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We May Finally Understand the Moments Before the Big Bang

an artist's illustration of the big bang
An artist's interpretation of the Big Bang.
(Image: © NASA's Goddard Space Flight Center/CI Lab)

There's a hole in the story of how our universe came to be. First, the universe inflated rapidly, like a balloon. Then, everything went boom.

But how those two periods are connected has eluded physicists. Now, a new study suggests a way to link the two epochs.

In the first period,  the universe grew from an almost infinitely small point to nearly an octillion (that's a 1 followed by 27 zeros) times that in size in less than a trillionth of a second. This inflation period was followed by a more gradual, but violent, period of expansion we know as the Big Bang. During the Big Bang, an incredibly hot fireball of fundamental particles — such as protons, neutrons and electrons — expanded and cooled to form the atoms, stars and galaxies we see today.

The Big Bang theory, which describes cosmic inflation, remains the most widely supported explanation of how our universe began, yet scientists are still perplexed by how these wholly different periods of expansion are connected. To solve this cosmic conundrum, a team of researchers at Kenyon College, the Massachusetts Institute of Technology (MIT) and the Netherlands' Leiden University simulated the critical transition between cosmic inflation and the Big Bang — a period they call "reheating."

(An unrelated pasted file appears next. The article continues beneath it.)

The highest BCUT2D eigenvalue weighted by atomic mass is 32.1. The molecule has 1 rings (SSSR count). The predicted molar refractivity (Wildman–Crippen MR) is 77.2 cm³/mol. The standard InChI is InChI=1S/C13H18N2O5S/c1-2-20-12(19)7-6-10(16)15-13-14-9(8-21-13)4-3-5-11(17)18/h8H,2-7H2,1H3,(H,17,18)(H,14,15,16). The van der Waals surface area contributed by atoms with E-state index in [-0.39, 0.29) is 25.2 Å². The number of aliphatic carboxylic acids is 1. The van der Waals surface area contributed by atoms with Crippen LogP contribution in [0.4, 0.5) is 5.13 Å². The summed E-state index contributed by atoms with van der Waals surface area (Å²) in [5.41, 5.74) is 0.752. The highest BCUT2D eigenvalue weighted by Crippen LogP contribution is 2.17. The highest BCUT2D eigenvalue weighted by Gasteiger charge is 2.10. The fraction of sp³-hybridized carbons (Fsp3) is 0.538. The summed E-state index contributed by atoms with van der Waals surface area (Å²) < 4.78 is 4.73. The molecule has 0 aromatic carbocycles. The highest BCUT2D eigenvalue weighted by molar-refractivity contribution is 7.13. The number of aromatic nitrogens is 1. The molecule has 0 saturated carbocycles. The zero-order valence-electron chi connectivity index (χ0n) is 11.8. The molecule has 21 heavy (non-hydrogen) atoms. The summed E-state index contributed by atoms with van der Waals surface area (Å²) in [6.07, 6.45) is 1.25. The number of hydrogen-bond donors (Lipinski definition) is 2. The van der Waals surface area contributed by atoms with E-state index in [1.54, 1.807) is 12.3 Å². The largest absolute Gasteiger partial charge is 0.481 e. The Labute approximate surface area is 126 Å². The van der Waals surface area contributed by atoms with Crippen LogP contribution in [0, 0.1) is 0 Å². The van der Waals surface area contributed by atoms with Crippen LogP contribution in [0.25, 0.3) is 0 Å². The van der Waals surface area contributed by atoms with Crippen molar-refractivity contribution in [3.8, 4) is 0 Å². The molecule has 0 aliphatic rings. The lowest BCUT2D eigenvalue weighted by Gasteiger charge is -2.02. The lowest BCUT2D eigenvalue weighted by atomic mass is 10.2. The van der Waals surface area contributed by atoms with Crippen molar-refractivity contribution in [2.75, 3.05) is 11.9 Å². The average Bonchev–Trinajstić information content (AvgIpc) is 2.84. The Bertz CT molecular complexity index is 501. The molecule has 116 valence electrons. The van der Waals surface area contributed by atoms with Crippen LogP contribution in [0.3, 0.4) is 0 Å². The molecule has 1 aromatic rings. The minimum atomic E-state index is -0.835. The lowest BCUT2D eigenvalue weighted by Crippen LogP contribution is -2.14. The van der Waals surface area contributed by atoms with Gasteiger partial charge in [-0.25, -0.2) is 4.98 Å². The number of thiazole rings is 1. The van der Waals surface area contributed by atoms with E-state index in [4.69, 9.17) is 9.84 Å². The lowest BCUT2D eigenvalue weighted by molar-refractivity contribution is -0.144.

Related: From Big Bang to Present: Snapshots of Our Universe Through Time

"The post-inflation reheating period sets up the conditions for the Big Bang and, in some sense, puts the 'bang' in the Big Bang," David Kaiser, a professor of physics at MIT, said in a statement. "It's this bridge period where all hell breaks loose and matter behaves in anything but a simple way."

When the universe expanded in a flash of a second during cosmic inflation, all the existing matter was spread out, leaving the universe a cold and empty place, devoid of the hot soup of particles needed to ignite the Big Bang. During the reheating period, the energy propelling inflation is believed to decay into particles, said Rachel Nguyen, a doctoral student in physics at the University of Illinois and lead author of the study.

"Once those particles are produced, they bounce around and knock into each other, transferring momentum and energy," Nguyen told Live Science. "And that's what thermalizes and reheats the universe to set the initial conditions for the Big Bang."

In their model, Nguyen and her colleagues simulated the behavior of exotic forms of matter called inflatons. Scientists think these hypothetical particles, similar in nature to the Higgs boson, created the energy field that drove cosmic inflation. Their model showed that, under the right conditions, the energy of the inflatons could be redistributed efficiently to create the diversity of particles needed to reheat the universe. They published their results Oct. 24 in the journal Physical Review Letters.

A crucible for high-energy physics

"When we're studying the early universe, what we're really doing is a particle experiment at very, very high temperatures," said Tom Giblin, an associate professor of physics at Kenyon College in Ohio and co-author of the study. "The transition from the cold inflationary period to the hot period is one that should hold some key evidence as to what particles really exist at these extremely high energies."

One fundamental question that plagues physicists is how gravity behaves at the extreme energies present during inflation. In Albert Einstein's theory of general relativity, all matter is believed to be affected by gravity in the same way, where the strength of gravity is constant regardless of a particle's energy. However, because of the strange world of quantum mechanics, scientists think that, at very high energies, matter responds to gravity differently.